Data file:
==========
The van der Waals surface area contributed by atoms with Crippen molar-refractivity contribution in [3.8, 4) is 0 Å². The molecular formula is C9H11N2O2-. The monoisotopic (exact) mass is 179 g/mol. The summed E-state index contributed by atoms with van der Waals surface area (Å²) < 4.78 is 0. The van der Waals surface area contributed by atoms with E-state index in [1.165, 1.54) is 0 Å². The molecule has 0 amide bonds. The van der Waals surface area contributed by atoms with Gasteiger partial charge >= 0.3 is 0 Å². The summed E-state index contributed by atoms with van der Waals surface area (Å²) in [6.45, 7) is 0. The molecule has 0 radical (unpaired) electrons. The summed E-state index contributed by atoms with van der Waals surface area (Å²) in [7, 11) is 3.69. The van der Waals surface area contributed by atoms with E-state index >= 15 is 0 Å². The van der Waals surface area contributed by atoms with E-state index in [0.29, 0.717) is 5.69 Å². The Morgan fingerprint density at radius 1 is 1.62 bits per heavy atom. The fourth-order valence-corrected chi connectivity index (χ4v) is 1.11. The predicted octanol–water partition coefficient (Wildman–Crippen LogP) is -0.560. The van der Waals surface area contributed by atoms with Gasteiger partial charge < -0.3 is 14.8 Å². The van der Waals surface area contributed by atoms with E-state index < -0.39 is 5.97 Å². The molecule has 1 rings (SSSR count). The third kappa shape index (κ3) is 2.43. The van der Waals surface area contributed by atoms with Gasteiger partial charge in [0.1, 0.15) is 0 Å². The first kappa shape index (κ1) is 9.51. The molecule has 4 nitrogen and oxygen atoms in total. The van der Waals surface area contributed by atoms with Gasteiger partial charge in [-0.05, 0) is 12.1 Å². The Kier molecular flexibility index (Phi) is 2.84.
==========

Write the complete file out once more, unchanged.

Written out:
The van der Waals surface area contributed by atoms with Crippen molar-refractivity contribution in [3.8, 4) is 0 Å². The molecular formula is C9H11N2O2-. The monoisotopic (exact) mass is 179 g/mol. The summed E-state index contributed by atoms with van der Waals surface area (Å²) < 4.78 is 0. The van der Waals surface area contributed by atoms with E-state index in [1.165, 1.54) is 0 Å². The molecule has 0 amide bonds. The van der Waals surface area contributed by atoms with Gasteiger partial charge >= 0.3 is 0 Å². The summed E-state index contributed by atoms with van der Waals surface area (Å²) in [6.45, 7) is 0. The molecule has 0 radical (unpaired) electrons. The summed E-state index contributed by atoms with van der Waals surface area (Å²) in [7, 11) is 3.69. The van der Waals surface area contributed by atoms with E-state index >= 15 is 0 Å². The van der Waals surface area contributed by atoms with E-state index in [0.29, 0.717) is 5.69 Å². The Morgan fingerprint density at radius 1 is 1.62 bits per heavy atom. The fourth-order valence-corrected chi connectivity index (χ4v) is 1.11. The predicted octanol–water partition coefficient (Wildman–Crippen LogP) is -0.560. The van der Waals surface area contributed by atoms with Gasteiger partial charge < -0.3 is 14.8 Å². The van der Waals surface area contributed by atoms with E-state index < -0.39 is 5.97 Å². The molecule has 1 rings (SSSR count). The third kappa shape index (κ3) is 2.43. The van der Waals surface area contributed by atoms with Gasteiger partial charge in [0.1, 0.15) is 0 Å². The first kappa shape index (κ1) is 9.51. The molecule has 4 nitrogen and oxygen atoms in total. The van der Waals surface area contributed by atoms with Gasteiger partial charge in [-0.05, 0) is 12.1 Å². The Kier molecular flexibility index (Phi) is 2.84.